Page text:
Research articles typically have a standard structure to facilitate communication, which is known as IMRAD (introduction, method, results and discussion), although, of course, there are variations on this basic format. The chapters that follow in Section 2 of this book elaborate on each IMRAD section in more detail. It is important to note here, of course, that this structure is actually a charade. Scientists do not proceed in the way that IMRAD implies. IMRAD is a formula for writing up, and it is a method for making the scientific enterprise look much more logical than it actually is (see Medawar, 1964). Similarly, although the language of the scientific article may appear to be precise, impersonal and objective (as noted at the beginning of this chapter), this, too, is misleading. The language of scientific text is also the language of rhetoric and persuasion. Table 1.1.3 lists some rhetorical devices that the reader will no doubt find in this text!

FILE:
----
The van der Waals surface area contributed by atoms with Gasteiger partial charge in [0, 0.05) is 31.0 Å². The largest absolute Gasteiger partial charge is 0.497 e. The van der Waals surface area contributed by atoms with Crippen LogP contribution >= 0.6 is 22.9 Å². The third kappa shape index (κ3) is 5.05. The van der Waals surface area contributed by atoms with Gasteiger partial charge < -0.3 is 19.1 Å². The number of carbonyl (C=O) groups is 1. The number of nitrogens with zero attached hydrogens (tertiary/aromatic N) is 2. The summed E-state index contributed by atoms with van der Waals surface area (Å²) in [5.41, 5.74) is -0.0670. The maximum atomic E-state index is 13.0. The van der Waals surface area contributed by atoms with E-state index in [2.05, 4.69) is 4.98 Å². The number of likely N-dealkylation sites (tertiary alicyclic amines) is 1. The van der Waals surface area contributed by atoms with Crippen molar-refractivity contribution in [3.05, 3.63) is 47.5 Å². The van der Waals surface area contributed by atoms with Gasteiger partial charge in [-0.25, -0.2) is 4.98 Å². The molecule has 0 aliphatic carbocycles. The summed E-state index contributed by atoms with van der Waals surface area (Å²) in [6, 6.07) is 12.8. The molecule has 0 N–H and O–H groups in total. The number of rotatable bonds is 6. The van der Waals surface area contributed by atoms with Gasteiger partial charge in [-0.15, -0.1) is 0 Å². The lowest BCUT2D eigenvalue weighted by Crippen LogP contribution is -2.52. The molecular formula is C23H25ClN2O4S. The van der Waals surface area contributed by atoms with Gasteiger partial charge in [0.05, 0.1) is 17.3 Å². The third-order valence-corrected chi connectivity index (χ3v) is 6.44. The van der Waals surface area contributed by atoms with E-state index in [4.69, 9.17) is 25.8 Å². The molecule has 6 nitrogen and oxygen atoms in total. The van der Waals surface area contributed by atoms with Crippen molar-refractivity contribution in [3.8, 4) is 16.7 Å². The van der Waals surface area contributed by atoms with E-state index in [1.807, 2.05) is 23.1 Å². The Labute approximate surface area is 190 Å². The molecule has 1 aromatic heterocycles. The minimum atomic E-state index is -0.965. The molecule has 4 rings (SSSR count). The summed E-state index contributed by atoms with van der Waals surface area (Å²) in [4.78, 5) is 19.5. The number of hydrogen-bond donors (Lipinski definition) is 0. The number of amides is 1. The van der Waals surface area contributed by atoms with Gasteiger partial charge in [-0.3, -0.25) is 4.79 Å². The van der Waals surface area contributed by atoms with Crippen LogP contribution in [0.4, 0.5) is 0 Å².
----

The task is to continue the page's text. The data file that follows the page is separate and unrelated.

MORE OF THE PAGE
Was this article helpful?